Active management means that an investor or a professional money manager is tracking the performance of a portfolio and making buy, sell, and hold decisions about the assets in the portfolio. The goal of any investor is to outperform a benchmark while simultaneously accomplishing several other goals, such as managing risk or adhering to ESG standards. Active managers may differ in how they accomplish some of their goals.
Active vs Passive Management
Active managers may use investment analysis, research, forecasts, and quantitative tools to make decisions on which investments to buy and sell. They may also use their own judgment and experience when making these decisions. They might use an algorithmic approach, a purely discretionary one, or something in between.
By contrast, passive investment follows simple rules that try replicate an index or other benchmark. Those who advocate for active management maintain that the best returns are achieved by investing in assets that mirror a particular stock market index. They contend that passive management removes the shortcomings of human biases and that these lead to better performance. However, studies comparing the two approaches have only served to keep this debate alive.
Investors who believe in passive investing do not support the stronger form of the efficient market hypothesis, which argues that it is possible to beat the market over time because all public information has not yet been incorporated into stock prices.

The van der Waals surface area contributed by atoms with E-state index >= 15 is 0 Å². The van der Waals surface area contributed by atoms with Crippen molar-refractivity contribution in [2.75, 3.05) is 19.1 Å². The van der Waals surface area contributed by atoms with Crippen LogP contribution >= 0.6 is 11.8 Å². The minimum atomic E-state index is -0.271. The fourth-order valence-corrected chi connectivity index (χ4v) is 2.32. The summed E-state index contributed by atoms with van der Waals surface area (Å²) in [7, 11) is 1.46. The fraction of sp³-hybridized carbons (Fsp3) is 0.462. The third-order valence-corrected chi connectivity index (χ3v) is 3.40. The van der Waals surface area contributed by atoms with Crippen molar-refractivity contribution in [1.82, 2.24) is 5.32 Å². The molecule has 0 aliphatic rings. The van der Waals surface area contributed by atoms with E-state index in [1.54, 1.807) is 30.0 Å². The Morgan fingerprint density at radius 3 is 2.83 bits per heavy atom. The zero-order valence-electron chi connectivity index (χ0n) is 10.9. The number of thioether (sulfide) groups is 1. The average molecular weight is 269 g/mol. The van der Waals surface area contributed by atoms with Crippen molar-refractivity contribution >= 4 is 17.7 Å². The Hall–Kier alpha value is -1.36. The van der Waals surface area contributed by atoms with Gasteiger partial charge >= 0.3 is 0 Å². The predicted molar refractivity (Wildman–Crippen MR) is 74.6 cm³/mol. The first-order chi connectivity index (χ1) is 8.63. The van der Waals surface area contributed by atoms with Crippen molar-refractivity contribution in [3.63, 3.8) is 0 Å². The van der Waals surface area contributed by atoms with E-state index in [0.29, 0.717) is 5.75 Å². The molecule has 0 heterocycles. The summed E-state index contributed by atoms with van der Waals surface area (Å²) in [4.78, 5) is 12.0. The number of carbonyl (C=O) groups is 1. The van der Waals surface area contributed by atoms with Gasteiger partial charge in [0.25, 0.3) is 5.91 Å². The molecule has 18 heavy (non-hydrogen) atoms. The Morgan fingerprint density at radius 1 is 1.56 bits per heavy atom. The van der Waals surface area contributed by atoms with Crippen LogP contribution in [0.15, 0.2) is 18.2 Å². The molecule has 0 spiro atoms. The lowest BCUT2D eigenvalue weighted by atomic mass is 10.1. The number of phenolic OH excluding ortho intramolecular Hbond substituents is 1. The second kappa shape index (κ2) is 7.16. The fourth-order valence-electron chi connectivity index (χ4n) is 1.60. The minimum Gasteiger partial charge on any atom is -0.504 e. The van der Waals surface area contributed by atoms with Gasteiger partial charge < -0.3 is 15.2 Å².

Those who believe in the EMH insist that those who trade stocks day after day, trying to profit from their frequent fluctuations, will likely do worse than those who invest in the components of the major indices that are used to track market performance over time. However, this viewpoint narrows investment goals into one dimension. Active managers would argue that if investors are concerned with more than simply tracking or slightly beating a stock market index, an active investment approach may be better suited for the job.
How Active Managers Measure Success
Active managers measure their success by comparing the performance of their portfolios against an unmanaged index, industry or market sector.
For example, the Russell 1000 Growth Index is used by the Fidelity Blue Chip Growing Fund as its benchmark. During the five years ending June 30, 2020, Fidelity’s stock fund outperformed the S&P 500 by 0.7 percentage points while the Russell 1000 Growth index outperformed the S& P 500 by 1.8 percentage points. Thus, the Fidity fund outperformed its benchmark for that five-year period by 1.46%. Active managers will also assess portfolio risks, along with their success in achieving other portfolio goals. Investors who are approaching retirement age need to be aware of the risks they face when investing in their savings.
Active fund managers can handle risks better than passive ones. An ETF that tracks the performance of a basket of British banks may be required to hold at least a certain number of them. That fund has probably lost a lot of its value since the UK voted to leave the EU in June 2016. A globally managed bank might have reduced its exposure by investing in other countries’ banks.
Active managers can also use various hedging strategies such shorting stocks and using derivatives.